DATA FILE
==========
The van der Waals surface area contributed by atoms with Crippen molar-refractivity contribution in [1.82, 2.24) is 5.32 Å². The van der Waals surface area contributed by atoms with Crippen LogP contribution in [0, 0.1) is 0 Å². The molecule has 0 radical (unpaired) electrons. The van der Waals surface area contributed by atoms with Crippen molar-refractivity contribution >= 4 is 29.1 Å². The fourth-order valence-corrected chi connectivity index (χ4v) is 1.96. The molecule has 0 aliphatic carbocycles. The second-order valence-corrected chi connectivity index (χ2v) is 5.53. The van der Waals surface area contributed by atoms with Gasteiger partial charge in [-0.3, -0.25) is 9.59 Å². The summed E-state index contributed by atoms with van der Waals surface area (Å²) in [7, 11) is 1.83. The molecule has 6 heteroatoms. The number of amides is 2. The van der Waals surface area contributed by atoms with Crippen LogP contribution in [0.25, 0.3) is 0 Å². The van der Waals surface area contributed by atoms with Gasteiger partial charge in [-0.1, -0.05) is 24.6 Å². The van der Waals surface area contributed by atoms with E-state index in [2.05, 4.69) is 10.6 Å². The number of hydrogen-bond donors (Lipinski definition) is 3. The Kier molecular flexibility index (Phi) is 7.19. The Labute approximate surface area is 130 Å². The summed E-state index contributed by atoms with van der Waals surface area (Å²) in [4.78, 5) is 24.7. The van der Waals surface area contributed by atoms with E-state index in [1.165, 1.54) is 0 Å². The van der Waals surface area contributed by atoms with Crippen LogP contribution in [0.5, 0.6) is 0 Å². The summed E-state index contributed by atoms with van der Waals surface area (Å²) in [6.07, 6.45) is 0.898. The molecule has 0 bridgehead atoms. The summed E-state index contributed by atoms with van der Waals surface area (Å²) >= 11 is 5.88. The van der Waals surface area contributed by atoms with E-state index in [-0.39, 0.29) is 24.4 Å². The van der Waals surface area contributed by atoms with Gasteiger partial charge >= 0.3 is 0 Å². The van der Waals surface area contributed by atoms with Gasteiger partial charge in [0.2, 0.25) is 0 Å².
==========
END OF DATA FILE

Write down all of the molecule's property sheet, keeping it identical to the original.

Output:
The van der Waals surface area contributed by atoms with Crippen molar-refractivity contribution in [1.82, 2.24) is 5.32 Å². The van der Waals surface area contributed by atoms with Crippen LogP contribution in [0, 0.1) is 0 Å². The molecule has 0 radical (unpaired) electrons. The van der Waals surface area contributed by atoms with Crippen molar-refractivity contribution >= 4 is 29.1 Å². The fourth-order valence-corrected chi connectivity index (χ4v) is 1.96. The molecule has 0 aliphatic carbocycles. The second-order valence-corrected chi connectivity index (χ2v) is 5.53. The van der Waals surface area contributed by atoms with Gasteiger partial charge in [-0.3, -0.25) is 9.59 Å². The summed E-state index contributed by atoms with van der Waals surface area (Å²) in [7, 11) is 1.83. The molecule has 6 heteroatoms. The number of amides is 2. The van der Waals surface area contributed by atoms with Crippen LogP contribution in [0.25, 0.3) is 0 Å². The van der Waals surface area contributed by atoms with Gasteiger partial charge in [-0.1, -0.05) is 24.6 Å². The van der Waals surface area contributed by atoms with E-state index in [2.05, 4.69) is 10.6 Å². The number of hydrogen-bond donors (Lipinski definition) is 3. The Kier molecular flexibility index (Phi) is 7.19. The Labute approximate surface area is 130 Å². The summed E-state index contributed by atoms with van der Waals surface area (Å²) in [4.78, 5) is 24.7. The van der Waals surface area contributed by atoms with E-state index in [1.165, 1.54) is 0 Å². The van der Waals surface area contributed by atoms with Crippen LogP contribution in [0.5, 0.6) is 0 Å². The summed E-state index contributed by atoms with van der Waals surface area (Å²) in [6.07, 6.45) is 0.898. The molecule has 0 bridgehead atoms. The summed E-state index contributed by atoms with van der Waals surface area (Å²) >= 11 is 5.88. The van der Waals surface area contributed by atoms with E-state index in [-0.39, 0.29) is 24.4 Å². The van der Waals surface area contributed by atoms with Gasteiger partial charge >= 0.3 is 0 Å². The van der Waals surface area contributed by atoms with Gasteiger partial charge in [0.2, 0.25) is 0 Å².